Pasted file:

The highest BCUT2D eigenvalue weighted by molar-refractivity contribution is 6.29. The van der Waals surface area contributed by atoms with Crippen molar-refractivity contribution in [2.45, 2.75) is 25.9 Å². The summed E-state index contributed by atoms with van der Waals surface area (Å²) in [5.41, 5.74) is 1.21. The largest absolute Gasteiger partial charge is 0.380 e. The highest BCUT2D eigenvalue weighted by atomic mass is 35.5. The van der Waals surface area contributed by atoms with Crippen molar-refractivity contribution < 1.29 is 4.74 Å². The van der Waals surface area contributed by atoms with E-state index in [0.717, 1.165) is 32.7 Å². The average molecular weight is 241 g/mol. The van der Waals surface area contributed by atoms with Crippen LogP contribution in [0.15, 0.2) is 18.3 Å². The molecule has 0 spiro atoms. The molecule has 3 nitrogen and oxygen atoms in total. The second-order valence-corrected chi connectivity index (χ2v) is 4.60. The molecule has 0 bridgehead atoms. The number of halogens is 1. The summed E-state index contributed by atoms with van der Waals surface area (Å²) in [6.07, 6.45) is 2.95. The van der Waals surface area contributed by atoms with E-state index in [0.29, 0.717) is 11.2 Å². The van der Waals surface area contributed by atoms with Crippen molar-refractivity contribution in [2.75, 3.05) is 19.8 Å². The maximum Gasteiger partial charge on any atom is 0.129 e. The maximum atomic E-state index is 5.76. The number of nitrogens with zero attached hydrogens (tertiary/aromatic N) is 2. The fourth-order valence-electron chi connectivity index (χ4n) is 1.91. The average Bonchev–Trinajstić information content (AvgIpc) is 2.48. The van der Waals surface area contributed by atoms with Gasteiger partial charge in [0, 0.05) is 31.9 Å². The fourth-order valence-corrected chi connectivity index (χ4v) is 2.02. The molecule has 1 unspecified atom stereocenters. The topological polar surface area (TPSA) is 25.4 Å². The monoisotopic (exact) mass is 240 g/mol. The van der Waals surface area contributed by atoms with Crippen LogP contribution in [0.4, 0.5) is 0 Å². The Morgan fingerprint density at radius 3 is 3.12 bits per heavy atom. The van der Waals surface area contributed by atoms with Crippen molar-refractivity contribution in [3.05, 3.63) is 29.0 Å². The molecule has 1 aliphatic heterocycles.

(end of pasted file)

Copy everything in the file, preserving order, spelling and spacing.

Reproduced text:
The highest BCUT2D eigenvalue weighted by molar-refractivity contribution is 6.29. The van der Waals surface area contributed by atoms with Crippen molar-refractivity contribution in [2.45, 2.75) is 25.9 Å². The summed E-state index contributed by atoms with van der Waals surface area (Å²) in [5.41, 5.74) is 1.21. The largest absolute Gasteiger partial charge is 0.380 e. The highest BCUT2D eigenvalue weighted by atomic mass is 35.5. The van der Waals surface area contributed by atoms with Crippen molar-refractivity contribution < 1.29 is 4.74 Å². The van der Waals surface area contributed by atoms with E-state index in [0.717, 1.165) is 32.7 Å². The average molecular weight is 241 g/mol. The van der Waals surface area contributed by atoms with Crippen LogP contribution in [0.15, 0.2) is 18.3 Å². The molecule has 0 spiro atoms. The molecule has 3 nitrogen and oxygen atoms in total. The second-order valence-corrected chi connectivity index (χ2v) is 4.60. The molecule has 0 bridgehead atoms. The number of halogens is 1. The summed E-state index contributed by atoms with van der Waals surface area (Å²) in [6.07, 6.45) is 2.95. The van der Waals surface area contributed by atoms with E-state index in [0.29, 0.717) is 11.2 Å². The van der Waals surface area contributed by atoms with Crippen molar-refractivity contribution in [2.75, 3.05) is 19.8 Å². The maximum Gasteiger partial charge on any atom is 0.129 e. The maximum atomic E-state index is 5.76. The number of nitrogens with zero attached hydrogens (tertiary/aromatic N) is 2. The fourth-order valence-electron chi connectivity index (χ4n) is 1.91. The average Bonchev–Trinajstić information content (AvgIpc) is 2.48. The van der Waals surface area contributed by atoms with Gasteiger partial charge in [0, 0.05) is 31.9 Å². The fourth-order valence-corrected chi connectivity index (χ4v) is 2.02. The molecule has 1 unspecified atom stereocenters. The topological polar surface area (TPSA) is 25.4 Å². The monoisotopic (exact) mass is 240 g/mol. The van der Waals surface area contributed by atoms with Crippen LogP contribution in [0.4, 0.5) is 0 Å². The Morgan fingerprint density at radius 3 is 3.12 bits per heavy atom. The van der Waals surface area contributed by atoms with Crippen molar-refractivity contribution in [3.05, 3.63) is 29.0 Å². The molecule has 1 aliphatic heterocycles.